Thanks to Michael Atzeni for bringing this question up again. But although
Hugo Phillips and Ian Gynther have advanced the discussion admirably, I
still don't think we've got a good rule of thumb yet for this convention we
are seeking - and which we need if we are to develop a uniform approach to
If a given population of birds appears to be successful in a new
environment, I don't think we need to concern ourselves overmuch with how
that population got there, or if we like the birds being there or not,
but should just accept that they are there and seek to determine if that
population should be considered transient or established. It's only for
one-offs, or small parties not evidently breeding, that we need to worry
about where they came from.
I agree with Ian & Hugo about requiring successful breeding of a
self-sustaining population. The Introductory Section of Volume 1 of the
Handbook refers on page 15 under Treatment and Presentation to a "viable
But, what does viable mean? If it means Mute Swans clinging on by the skin
of their teeth at Lake Leake in Tasmania, or Wild Turkeys and Peafowl
existing here and there in small communities, it could equally well mean
increasing numbers of Long-billed Corellas thriving in populations all over
SE Queensland - maybe threatening to join up and take over from many of the
local parrots - we don't have to like it, or want it, or encourage it, but
we do have to record it.
So, given that there are plenty of species on the Australian list that were
either deliberately introduced or which derive from escaped individuals, if
we choose to keep our subset political lists - Queensland, Victoria, this
valley, my garden, (I once had a list for a special tree) etc., surely we
should seek to apply the same criteria as have been applied for inclusion of
those categories of species on the Australian list.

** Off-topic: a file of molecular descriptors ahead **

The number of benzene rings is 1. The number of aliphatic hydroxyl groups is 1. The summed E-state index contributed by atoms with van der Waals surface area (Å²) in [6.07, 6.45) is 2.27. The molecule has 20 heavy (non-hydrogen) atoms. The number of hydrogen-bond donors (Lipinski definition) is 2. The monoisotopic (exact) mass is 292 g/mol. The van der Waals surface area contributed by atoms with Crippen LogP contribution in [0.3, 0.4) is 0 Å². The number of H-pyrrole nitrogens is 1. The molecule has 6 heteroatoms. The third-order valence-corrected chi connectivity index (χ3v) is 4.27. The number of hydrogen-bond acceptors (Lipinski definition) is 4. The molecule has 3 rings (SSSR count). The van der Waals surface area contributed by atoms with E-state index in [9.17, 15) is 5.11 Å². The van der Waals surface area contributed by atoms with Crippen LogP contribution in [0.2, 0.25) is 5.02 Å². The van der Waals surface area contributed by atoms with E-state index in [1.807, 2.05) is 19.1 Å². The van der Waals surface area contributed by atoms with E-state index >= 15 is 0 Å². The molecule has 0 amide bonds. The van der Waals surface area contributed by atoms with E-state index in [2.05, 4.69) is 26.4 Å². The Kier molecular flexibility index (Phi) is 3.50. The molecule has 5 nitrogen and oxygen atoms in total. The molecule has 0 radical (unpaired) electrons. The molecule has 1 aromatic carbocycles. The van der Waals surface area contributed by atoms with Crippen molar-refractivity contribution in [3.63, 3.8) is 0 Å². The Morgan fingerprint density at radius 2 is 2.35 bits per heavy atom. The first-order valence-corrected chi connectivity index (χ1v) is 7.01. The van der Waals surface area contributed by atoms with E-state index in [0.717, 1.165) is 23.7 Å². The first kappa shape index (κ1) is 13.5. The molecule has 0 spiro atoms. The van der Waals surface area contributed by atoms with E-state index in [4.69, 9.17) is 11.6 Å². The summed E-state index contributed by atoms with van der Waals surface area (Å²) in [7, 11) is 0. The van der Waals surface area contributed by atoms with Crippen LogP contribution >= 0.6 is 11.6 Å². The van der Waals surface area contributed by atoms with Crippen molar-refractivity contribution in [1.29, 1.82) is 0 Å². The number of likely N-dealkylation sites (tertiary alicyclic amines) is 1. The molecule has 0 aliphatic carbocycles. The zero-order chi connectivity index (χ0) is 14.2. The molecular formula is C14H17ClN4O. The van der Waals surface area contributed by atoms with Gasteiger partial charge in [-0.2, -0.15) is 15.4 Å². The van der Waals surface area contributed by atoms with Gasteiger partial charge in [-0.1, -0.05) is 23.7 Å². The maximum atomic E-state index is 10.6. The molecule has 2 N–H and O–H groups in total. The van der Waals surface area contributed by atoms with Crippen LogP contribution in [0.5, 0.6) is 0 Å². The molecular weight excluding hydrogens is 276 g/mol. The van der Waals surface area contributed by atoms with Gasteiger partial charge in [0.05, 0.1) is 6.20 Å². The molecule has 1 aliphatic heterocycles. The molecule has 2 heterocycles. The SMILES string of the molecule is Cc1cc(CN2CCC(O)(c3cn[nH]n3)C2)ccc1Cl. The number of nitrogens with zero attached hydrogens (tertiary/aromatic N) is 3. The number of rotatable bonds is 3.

I spoke to both Walter Boles and Les Christidis about this earlier today.
What criteria had been applied to inclusion of these sorts of birds for the
1994 Checklist - were there set criteria, cut-off points etc? Their response
in essence was to the effect that a population had to be seen to be
recruiting, not declining.
Les kindly referred me to a paper published in British Birds (vol 91, nos
1&2, January/February 1998) discussing a revised categorisation of the
Categories A & B describe species that occurred in an apparently natural
state since, and before 1 Jan 1950 respectively. Category C "has been
subdivided to make clear the origins of those species that are established
in the wild as a result of introductions, either deliberate or accidental.
Previously the word 'feral' was often applied to all such species, whether
they were naturalised aliens ........ or re-established as part of a
Category D is a holding category mostly for one-offs of dubious origin. The
example is given of a bird found dead on the tideline. If there is any doubt
about its origin it goes in Category D; If there is no doubt
it belongs in Category A providing it arrived naturally, or Category E if it
escaped from captivity.
Category E is for species occurring as escapes, but which are not yet
firmly established. However, escapes which have bred are in Category E*.
I thought we were getting somewhere for a while, but now I see that an
escaped breeder is in Category E*, while its offspring when they breed
perhaps qualify for Category C. Be that as it may, Les Christidis tells me
that he is now working on developing divisions and categories for the
Australian List along these and similar lines followed by the American
In the interim, I suggest that inclusion of a feral(?) population on a list
should be a function not of origin or desirability, but simply of whether
the population is growing, not declining, while living free of direct human
Once a species has been added it could well at a later time decline out of
sight, which can equally well occur to non-feral, wholly wild populations.
"Abberton", Helidon, Qld
ph 07 46976111
fax 07 46976056
Visit our website at: www.abberton.org
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